“Being in a human body calls for rapture. Movement calls for community,” writes Yanara Friedland in a beautiful passage from Pilgrimage: Das Bild verwaister Welten. Friedland—who traversed the boundaries of Europe in her grandfather’s footsteps, and who chronicled the phenomenological and spiritual transformations that occurred throughout—is speaking of the inherent desires of body and soul, of the external forces that break down the confines of the physical while, simultaneously, making the physical more apparent, more alive to what it contains.
The fiction (by BJ Atwood-Fukuda, Margo Berdeshevsky, Kate Partridge, and Amanda Mitchell), lyric nonfiction (by Farnaz Fatemi, Alphonso Lingis, Yanara Friedland, M.J. Fievre, and M.J. Gette), translation and visual material of this issue’s themed portfolio—Pilgrimage, Voyage & Return—are many such containers for the inherent desires of body and soul to transcend divides, to become more alive in the process. Each piece demonstrates the wide range of approaches the theme invites.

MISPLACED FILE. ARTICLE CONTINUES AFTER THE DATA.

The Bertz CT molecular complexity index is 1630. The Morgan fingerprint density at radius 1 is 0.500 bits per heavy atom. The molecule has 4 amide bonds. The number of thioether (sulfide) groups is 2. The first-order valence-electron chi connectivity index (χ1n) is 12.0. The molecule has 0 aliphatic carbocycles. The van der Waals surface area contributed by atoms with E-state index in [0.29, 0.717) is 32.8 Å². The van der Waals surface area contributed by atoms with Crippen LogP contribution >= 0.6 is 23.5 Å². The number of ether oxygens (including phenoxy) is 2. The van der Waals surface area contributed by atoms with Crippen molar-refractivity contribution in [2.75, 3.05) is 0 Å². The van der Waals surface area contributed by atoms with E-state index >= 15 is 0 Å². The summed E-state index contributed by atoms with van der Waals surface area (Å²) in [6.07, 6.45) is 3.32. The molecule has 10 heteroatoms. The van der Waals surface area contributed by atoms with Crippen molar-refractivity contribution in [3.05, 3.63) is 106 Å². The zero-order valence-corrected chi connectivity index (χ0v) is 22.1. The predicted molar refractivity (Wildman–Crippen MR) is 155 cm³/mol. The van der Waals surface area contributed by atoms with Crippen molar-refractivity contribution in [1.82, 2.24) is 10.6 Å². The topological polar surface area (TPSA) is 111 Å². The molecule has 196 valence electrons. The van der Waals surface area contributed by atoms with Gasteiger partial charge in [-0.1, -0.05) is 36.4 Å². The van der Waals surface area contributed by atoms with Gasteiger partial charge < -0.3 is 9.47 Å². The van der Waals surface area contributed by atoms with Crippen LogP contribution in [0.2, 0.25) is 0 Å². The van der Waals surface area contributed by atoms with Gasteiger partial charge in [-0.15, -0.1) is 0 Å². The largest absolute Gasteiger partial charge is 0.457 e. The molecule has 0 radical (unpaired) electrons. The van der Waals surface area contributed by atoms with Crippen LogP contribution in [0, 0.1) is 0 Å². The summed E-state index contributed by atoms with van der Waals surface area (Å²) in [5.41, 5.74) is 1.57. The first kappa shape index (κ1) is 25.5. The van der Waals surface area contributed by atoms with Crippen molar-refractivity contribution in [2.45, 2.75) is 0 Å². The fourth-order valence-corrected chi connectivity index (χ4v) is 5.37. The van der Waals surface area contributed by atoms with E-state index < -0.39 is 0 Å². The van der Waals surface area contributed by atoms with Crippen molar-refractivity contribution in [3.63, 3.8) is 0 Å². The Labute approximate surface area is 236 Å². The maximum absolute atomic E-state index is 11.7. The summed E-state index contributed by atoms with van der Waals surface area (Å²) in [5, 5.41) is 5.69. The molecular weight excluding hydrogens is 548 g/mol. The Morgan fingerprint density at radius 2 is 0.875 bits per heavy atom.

But I also see the poems selected by Brenda Hillman for the Tupelo Quarterly Poetry Prize as contributing to the portfolio’s conversation. For example, the winner of the Poetry Prize, Willa Carroll, writes, in “Chorus of Omissions,” of history’s homogenizing affect on our human journey out of and back into the violences of gender, race and industrialization. Meanwhile, the runners-up, Curtis Derrick and Jan Henry-Gray, write about the undertow of excess, and about the voices of others against which we position our own.
I want to congratulate Willa, Curtis and Jan-Henry, and the finalists and semi-finalists; we are honored to present your work to readers. We are also honored to have received so many wonderful poems; thank you to everyone who submitted. Lastly, thank you, Brenda Hillman, for your kindness and insight in judging this year’s Prize. We are a very lucky literary journal.